The Bible and Medieval Culture
Verhelst, D. (eds)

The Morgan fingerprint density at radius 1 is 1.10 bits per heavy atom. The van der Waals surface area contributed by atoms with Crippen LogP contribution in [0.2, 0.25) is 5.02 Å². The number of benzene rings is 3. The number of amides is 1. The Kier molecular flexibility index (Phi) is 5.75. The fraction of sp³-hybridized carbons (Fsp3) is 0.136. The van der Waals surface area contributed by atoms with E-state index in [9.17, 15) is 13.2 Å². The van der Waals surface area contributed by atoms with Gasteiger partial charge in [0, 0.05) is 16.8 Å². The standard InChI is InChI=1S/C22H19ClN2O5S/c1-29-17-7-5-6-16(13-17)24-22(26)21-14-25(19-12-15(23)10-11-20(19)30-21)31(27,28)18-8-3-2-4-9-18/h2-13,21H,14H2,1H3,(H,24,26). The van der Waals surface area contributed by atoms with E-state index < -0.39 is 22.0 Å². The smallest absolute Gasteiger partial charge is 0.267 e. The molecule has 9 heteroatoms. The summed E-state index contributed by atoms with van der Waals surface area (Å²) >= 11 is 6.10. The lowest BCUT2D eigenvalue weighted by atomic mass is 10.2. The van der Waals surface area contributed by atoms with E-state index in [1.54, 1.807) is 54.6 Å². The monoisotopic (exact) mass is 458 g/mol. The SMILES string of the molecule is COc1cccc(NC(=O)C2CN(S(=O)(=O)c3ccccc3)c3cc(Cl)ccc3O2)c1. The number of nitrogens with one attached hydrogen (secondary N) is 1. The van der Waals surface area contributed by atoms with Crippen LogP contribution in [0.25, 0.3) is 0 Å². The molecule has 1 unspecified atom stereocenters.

From May 16th to 19th 1977, philologist, historians, sociologists, philosophers and theologians gathered in Louvain, to attend the Vllth International Colloquium organized by the 'Instituut voor Middeleeuwse Studies' of the 'Katholieke Universiteit te Leuven', to discuss and investigate the influence of the Bible on medieval culture. It is indisputable that medieval society in its various aspects was deeply penetrated and strongly influenced by the Bible. Many important studies have already been published on this subject, but the organizers of the Colloquium recognized that much further work was still required, and focussed attention on three fundamental problems, to which the attention of participants was directed. Firstly, some centuries passed before the Bible was translated into vernacular languages, as a result of the Church's policy that the Bible should only be read in one of the 'sacred languages' - Hebrew, Greek or Latin. The vulgate version for Western christendom was St Jerome's Latin translation, but a stimulus and demand gradually grew for vernacular translations. In the course of the 9th century, the Frankish Otfrid of Weissenburg raised the significant question whether the language of the Franks was indeed to trivial or inferior that it was worthless or useless for speaking to God. But the Church was reluctant to permit the Bible to be translated into the common tongues, through fear of the confusion and uncertainty which might result for uneducated people. Nevertheless, and secondly, in spite of many obstacles, such translations in fact appeared, principally in German, Anglo-Saxon, French and Dutch. And thirtly, in consequence of these developments, the Bible impacted a specific outlook to medieval society, and the translators recorded in their versions the contemporary customs and habits of their people. The Bible translations created a new vocabulary, and the translators used their own language and idioms to render the Bible stories more lively and comprehensible. The various contributions to the International Colloquium dealt with these three themes, as well as other aspects of medieval life on which the Bible left its mark.